Wednesday, December 6, 2006

Top 7 Reasons To Hire A Virtual Assistant

  1. They are all business. Your Virtual Assistant will support your needs, not the other way around. Since they bill their hours for the work they accomplish – some in increments as small as five minutes – you are not paying for personal phone calls, late arrivals, childcare crises, or sick time. If you detest the forced socialization of a corporate workplace, or listening to the humdrum minutiae of your co-worker’s life story, a virtual staff solves that problem.

  2. You’re in control. Your working relationship is based upon a contractual agreement whereby you state in no uncertain terms what you expect. They either do it or they don’t. If you want a web designer who uses Dreamweaver instead of hand-coding HTML, then you specify that. Or, you can entirely defer to your Virtual Assistant’s expertise and focus your energy elsewhere.

  3. Professional rapport. Your Virtual Assistant is in the entrepreneurial boat, too. They work at home, market their services, prospect for clients, and provide a service just like you do. It’s a great way to add to your network base, as they may have found ways to solve problems you never even thought of. Often they have their own network of resources that they utilize for printing, document processing and promotion. Tapping into their resources doubles your own.

  4. Cost savings. You can hire a VA from anywhere on Earth. It’s as competitive an industry as any other, and you can expect a wide range of fees for various services offered. If you like the fees for web design, but think a particular service is too expensive for document editing or proofreading, you can hire multiple VA’s to do different tasks to keep your own costs low. You are not under any obligation whatsoever, except, of course, to pay your bill.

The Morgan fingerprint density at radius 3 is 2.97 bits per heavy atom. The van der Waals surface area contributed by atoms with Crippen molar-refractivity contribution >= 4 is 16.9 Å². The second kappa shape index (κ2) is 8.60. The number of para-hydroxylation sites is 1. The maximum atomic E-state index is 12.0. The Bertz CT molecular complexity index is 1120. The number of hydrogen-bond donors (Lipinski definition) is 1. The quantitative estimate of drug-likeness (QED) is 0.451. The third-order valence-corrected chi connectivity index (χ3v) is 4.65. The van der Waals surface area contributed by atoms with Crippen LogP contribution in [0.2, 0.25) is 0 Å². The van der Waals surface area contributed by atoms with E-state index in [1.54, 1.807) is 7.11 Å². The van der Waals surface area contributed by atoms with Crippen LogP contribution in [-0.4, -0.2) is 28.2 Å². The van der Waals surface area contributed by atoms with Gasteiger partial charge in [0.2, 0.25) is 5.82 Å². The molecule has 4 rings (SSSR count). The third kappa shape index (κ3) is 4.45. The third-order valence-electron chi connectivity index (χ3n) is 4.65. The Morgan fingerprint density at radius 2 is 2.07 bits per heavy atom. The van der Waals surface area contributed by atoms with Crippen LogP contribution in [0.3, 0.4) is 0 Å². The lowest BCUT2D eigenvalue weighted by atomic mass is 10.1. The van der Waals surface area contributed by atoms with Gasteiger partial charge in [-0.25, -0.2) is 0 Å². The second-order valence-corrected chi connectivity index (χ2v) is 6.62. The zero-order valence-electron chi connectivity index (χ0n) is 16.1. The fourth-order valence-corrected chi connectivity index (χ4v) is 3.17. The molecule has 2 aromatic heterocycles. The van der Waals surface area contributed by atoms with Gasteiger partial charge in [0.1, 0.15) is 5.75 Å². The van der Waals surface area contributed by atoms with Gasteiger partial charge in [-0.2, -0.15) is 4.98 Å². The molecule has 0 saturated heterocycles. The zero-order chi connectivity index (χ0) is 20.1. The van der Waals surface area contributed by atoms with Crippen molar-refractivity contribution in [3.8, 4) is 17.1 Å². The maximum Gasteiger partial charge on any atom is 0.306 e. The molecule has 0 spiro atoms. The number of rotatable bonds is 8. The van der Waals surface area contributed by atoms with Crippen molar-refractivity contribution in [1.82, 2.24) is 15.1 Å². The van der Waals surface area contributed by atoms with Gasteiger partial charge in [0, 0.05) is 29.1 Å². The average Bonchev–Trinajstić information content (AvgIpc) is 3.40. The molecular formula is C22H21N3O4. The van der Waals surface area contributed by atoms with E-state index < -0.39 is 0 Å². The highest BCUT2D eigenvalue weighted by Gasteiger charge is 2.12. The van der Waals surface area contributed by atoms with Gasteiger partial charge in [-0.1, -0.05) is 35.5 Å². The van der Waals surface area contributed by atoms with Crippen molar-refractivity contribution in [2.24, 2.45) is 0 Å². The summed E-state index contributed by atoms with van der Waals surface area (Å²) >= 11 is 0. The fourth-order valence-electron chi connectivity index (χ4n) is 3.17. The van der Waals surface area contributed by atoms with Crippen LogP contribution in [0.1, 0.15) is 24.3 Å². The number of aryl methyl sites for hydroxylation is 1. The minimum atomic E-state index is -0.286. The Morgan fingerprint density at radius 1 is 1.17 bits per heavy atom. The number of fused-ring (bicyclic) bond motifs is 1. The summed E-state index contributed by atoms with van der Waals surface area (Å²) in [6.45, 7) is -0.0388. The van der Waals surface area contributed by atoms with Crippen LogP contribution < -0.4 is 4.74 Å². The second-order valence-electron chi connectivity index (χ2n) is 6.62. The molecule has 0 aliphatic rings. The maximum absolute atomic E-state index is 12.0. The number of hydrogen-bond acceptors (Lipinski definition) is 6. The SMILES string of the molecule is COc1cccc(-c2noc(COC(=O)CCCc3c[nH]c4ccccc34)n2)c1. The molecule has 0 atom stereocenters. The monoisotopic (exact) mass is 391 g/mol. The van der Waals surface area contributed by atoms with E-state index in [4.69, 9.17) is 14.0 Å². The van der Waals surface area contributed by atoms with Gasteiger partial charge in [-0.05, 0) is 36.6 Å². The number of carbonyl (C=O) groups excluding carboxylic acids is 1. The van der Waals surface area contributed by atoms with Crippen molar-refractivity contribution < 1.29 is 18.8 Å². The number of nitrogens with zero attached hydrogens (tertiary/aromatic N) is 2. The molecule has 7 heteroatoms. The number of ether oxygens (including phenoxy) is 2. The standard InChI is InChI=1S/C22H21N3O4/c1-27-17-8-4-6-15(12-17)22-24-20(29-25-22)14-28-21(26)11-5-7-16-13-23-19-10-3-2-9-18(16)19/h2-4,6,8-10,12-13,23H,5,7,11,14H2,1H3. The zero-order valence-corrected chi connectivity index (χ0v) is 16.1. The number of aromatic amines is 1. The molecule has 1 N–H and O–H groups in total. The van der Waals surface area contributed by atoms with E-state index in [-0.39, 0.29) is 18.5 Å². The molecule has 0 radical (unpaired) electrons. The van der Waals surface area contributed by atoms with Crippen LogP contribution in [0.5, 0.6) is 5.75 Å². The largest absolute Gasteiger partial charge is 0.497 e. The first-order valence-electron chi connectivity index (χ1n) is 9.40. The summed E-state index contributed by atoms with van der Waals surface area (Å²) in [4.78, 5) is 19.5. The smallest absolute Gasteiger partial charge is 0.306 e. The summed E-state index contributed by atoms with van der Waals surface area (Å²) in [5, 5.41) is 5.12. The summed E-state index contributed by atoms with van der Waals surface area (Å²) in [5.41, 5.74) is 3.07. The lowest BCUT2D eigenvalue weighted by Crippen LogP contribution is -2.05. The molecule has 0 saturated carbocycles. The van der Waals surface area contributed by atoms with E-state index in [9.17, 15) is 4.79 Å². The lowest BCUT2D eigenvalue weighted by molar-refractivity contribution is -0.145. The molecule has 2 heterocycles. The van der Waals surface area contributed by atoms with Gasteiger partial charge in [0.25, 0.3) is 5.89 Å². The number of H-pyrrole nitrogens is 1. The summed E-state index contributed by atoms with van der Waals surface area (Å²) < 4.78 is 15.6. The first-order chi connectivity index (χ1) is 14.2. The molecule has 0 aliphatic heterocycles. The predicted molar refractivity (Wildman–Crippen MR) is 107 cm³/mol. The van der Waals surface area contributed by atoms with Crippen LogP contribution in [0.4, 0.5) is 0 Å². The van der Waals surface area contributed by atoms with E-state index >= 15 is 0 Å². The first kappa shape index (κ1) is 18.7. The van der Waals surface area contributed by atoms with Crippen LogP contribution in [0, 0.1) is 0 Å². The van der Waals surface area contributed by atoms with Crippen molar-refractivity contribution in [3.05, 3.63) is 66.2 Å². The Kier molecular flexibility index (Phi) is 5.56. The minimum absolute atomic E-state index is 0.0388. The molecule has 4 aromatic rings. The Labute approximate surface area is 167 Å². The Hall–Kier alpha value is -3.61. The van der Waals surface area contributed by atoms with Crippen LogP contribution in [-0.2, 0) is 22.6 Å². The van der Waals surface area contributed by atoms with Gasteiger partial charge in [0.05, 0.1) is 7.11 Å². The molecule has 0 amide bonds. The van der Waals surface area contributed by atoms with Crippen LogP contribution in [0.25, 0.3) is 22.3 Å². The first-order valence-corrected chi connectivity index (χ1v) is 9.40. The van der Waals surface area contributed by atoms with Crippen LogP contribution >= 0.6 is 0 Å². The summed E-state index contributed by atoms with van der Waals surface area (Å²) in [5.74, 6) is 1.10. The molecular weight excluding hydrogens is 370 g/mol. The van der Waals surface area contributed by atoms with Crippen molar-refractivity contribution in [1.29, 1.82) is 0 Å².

5. Pride in their work. If you are hiring a VA for tasks such as web design, you can easily preview their work. Often the VA service will place testimonials on their site or examples of web pages they have designed. Examine their portfolio pages to determine the depth of their skills and experience.

  6. Virtual freedom. No on-site employees means no liability, no worker’s comp insurance, and no payroll taxes to calculate. Everyone is an independent contractor. You can utilize a virtual assistant for either ongoing work or on a per-project basis.

  7. No strangers in the house. If you have a home office, hiring employees to work on-site could be intrusive. If you have children at home, or a spouse who works odd hours, or you just don’t care to open up your private space to others, a virtual assistant is ideal. Most likely, your VA will never darken your doorstep.

Saturday, December 2, 2006

Creating Strong Passwords

I've often been asked 'what is this password selection thing all about? How do I create one I can remember that is also safe?"

There a number of different ways to create a strong password. You might use the first letter of each word of a lyric of a favorite song ('praise the Lord I saw the light' would be 'ptlistl'.)

A name with number embeded in it. (thecubs1956) Or any combination you choose. The important thing is to create a password you can remember, yet cannot be easily guessed.

One method that works for many of us, including me, it to use a first letter of the site, a name, followed by at least three numbers. For example for your Yahoo login password you might use: ythecubs1956. For your Amazon access it might be: athecubs1956. For your Google Mail (Gmail) account it might be: gthecubs1956.

As you can see the base password body stays the same yet the first initial(s) change with each site you log into. Remember passwords are case sensitive. The lowercase “s” is different from the upper­case “S." Make sure that the CAPS LOCK is not on, unless you intend to enter all uppercase letters.

Another safe password technique is to create a new, stronger password for every Web site or login that requests one. You might consider creating a few stronger passwords and use those at sites you want to keep most secure, such as your bank, brokerage, or bill-paying company. Then create another small set of passwords that are easier to remember that you can use everywhere else.